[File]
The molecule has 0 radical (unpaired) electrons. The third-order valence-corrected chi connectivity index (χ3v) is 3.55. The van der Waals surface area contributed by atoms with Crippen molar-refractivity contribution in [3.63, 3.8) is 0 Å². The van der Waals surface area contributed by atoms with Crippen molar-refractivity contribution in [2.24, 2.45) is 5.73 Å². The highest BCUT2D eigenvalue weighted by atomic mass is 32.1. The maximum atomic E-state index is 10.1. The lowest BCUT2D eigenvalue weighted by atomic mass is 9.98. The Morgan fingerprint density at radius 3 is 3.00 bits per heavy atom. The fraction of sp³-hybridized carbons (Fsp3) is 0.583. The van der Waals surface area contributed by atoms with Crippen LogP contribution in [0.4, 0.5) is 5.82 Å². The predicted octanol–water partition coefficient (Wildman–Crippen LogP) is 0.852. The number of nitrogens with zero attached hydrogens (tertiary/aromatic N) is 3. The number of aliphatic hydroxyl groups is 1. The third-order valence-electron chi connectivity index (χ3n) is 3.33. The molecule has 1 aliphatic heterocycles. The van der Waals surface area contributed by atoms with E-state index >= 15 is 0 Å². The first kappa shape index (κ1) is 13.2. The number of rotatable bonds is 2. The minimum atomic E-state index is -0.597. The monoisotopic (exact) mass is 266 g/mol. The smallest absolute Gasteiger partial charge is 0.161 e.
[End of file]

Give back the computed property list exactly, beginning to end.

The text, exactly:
The molecule has 0 radical (unpaired) electrons. The third-order valence-corrected chi connectivity index (χ3v) is 3.55. The van der Waals surface area contributed by atoms with Crippen molar-refractivity contribution in [3.63, 3.8) is 0 Å². The van der Waals surface area contributed by atoms with Crippen molar-refractivity contribution in [2.24, 2.45) is 5.73 Å². The highest BCUT2D eigenvalue weighted by atomic mass is 32.1. The maximum atomic E-state index is 10.1. The lowest BCUT2D eigenvalue weighted by atomic mass is 9.98. The Morgan fingerprint density at radius 3 is 3.00 bits per heavy atom. The fraction of sp³-hybridized carbons (Fsp3) is 0.583. The van der Waals surface area contributed by atoms with Crippen LogP contribution in [0.4, 0.5) is 5.82 Å². The predicted octanol–water partition coefficient (Wildman–Crippen LogP) is 0.852. The number of nitrogens with zero attached hydrogens (tertiary/aromatic N) is 3. The number of aliphatic hydroxyl groups is 1. The third-order valence-electron chi connectivity index (χ3n) is 3.33. The molecule has 1 aliphatic heterocycles. The van der Waals surface area contributed by atoms with E-state index >= 15 is 0 Å². The first kappa shape index (κ1) is 13.2. The number of rotatable bonds is 2. The minimum atomic E-state index is -0.597. The monoisotopic (exact) mass is 266 g/mol. The smallest absolute Gasteiger partial charge is 0.161 e.